For more than 12 hours yesterday, senior police investigators grilled former attorney general Anand Ramlogan in a witness tampering case which stems from a defamation lawsuit he filed in 2015 against Prime Minister Dr Keith Rowley, who, at the time, was the opposition leader.
In response, Ramlogan, 47, submitted a 40-page statement which the police were reviewing before consulting Director of Public Prosecutions Roger Gaspard on the filing of charges against the senior counsel.
Ramlogan is accused of attempting to pervert the course of public justice by allegedly asking Police Complaints Authority director David West to withdraw as Rowley’s witness in exchange for his appointment as head of the agency.
Ramlogan, who served under the People’s Partnership administration, had sued Rowley over claims he made about him regarding the controversial Section 34 clause of the Administration of Justice Act and the extradition proceedings of businessmen Ishwar Galbaransingh and Steve Ferguson.
Attorney Gerald Ramdeen, who is also a UNC senator, confirmed Ramlogan gave a statement to police.
“He has just given a statement and they are going over it now,” Ramdeen told Newsday at about 7.55 pm.
Ramdeen could not say how much longer Ramlogan would be detained or if he would have been released.
“I’m sorry I can’t be more helpful at this stage,” he said.
Sources said investigators posed 180 questions to Ramlogan, under the supervision of acting Deputy Police Commissioner Harold Phillip.
The day’s long interrogation was briefly interrupted at around 4 pm when investigators left the Police Administration Building on Sackville Street and went across to the Office of the Director of Public Prosecutions (DPP), Winsure Building, on Richmond Street, Port of Spain and met DPP Gaspard.
On his advice, they returned to police headquarters and resumed the interrogation but up to 8 pm, no charges had been laid.
Over the period, Ramlogan received lunch and dinner and was allowed to speak occasionally to his wife, Nalini, and children, Aniel and Schweta.
Earlier, in an i95.5fm radio interview, Pamela Elder SC, who is also Ramlogan’s attorney, said he was “coping quite well in the circumstances”.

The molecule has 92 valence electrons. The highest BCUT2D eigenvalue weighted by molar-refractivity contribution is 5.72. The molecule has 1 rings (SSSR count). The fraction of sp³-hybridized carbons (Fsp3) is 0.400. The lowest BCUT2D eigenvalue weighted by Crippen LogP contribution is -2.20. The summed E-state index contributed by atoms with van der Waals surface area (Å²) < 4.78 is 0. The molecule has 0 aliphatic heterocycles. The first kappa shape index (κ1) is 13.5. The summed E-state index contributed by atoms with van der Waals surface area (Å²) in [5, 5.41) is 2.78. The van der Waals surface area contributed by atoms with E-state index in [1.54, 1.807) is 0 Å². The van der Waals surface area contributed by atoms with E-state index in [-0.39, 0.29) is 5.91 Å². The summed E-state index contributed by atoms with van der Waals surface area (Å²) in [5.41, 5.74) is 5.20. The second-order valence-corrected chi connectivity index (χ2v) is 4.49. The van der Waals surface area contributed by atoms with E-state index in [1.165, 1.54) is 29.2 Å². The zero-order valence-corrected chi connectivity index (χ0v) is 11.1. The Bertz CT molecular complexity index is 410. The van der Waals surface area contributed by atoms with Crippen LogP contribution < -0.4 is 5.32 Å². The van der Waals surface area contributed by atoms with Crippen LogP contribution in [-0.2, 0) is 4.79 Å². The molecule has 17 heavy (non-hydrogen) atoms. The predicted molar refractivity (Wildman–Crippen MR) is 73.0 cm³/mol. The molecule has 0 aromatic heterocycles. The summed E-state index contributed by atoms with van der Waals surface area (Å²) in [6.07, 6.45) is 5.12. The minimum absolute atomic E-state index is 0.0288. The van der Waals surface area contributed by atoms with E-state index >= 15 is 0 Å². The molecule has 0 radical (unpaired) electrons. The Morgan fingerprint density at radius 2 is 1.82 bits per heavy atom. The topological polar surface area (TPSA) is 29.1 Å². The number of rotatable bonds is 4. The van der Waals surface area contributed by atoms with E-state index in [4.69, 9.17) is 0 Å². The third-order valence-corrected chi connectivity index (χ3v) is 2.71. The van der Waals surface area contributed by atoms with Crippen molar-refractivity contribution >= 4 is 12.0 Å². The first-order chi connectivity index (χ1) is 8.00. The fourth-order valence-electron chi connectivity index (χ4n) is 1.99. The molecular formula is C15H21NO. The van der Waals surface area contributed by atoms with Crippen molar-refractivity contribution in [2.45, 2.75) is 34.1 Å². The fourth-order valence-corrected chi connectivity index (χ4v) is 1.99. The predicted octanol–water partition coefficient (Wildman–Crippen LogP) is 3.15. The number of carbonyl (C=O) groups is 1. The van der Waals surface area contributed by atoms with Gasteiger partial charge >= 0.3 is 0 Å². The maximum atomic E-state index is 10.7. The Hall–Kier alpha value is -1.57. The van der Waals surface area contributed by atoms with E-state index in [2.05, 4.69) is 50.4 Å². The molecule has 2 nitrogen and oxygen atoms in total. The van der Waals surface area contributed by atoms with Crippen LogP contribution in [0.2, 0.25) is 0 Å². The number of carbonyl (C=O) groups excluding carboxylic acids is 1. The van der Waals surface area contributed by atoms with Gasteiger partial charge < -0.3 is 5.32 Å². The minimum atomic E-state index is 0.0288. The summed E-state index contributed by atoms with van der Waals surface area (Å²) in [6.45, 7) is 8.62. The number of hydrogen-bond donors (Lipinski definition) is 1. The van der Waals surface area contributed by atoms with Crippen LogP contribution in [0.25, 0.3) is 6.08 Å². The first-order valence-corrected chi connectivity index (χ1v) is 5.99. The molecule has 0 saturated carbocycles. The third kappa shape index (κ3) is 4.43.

“He’s being interviewed by the police officers, it’s rather unfortunate that they had to take that procedure because he had always indicated to me his willingness to subject himself to an interview wherever and whenever the police officers required, but notwithstanding that the police officers are very courteous and they are carrying out the interview in a very professional manner. My client has not been charged,” she told the station.
Newsday sources said Elder recently wrote Phillip saying Ramlogan was willing to be interviewed at anytime.
Ramlogan was detained after 10 police officers executed a search warrant, at about 6 am, at his home in Palmiste Villas, an upscale residential community in Palmiste, on the outskirts of San Fernando.
His wife and children sat alongside him as their home was searched for documents but investigators found none. The search lasted a mere 20 minutes. Ramlogan was allowed to contact Elder and Ramdeen, after which his cellphone was seized.
Ramdeen, who also lives in Palmiste Villas, went over to Ramlogan’s home and spoke with him before he was escorted in an unmarked police vehicle to police headquarters, arriving by 7.30 am. Ramlogan was met by Phillip and his team who informed he was a suspect in an investigation and was asked to co-operate.
Sources said at that time Ramlogan replied he had nothing to say until he was advised by his attorneys.
Almost an hour later, Ramdeen and several attorneys, among them Dinesh Rambally, Jagdeo Singh and Criston J Williams, arrived and asked to meet with Ramlogan but only Ramdeen and one attorney were allowed to do so.
They were later met by Elder at about 11.50 am.
Singh speculated whether Ramlogan’s detention had to do with an injunction which he, and the group of lawyers who tried to see him, successfully obtained against the acting Commissioner of Police Stephen Williams halting a promotion exercise.
“I don’t know if this is in retaliation of the injunction we obtained against the Commissioner of Police this morning (yesterday) preventing him from doing a round of promotion. But this is the same team of lawyers that obtained the injunction, so we don’t know whether if this is a retaliation. We did not get to see him. I don’t know the facts. I am here as a colleague,” said Singh.
In 2015, the witness-tampering allegation led to Ramlogan’s resignation as attorney general, and prime minister Kamla Persad-Bissessar’s firing of Gary Griffith as national security minister.
Several former PP ministers have already been questioned by police including Griffith, Suruj Rambachan and Roodal Moonilal. Former Express journalist Anika Gumbs, who broke the witness-tampering story, has also been interviewed by police.
(with reporting by Marlene Augustine, Clint Chan Tack, Sean Douglas)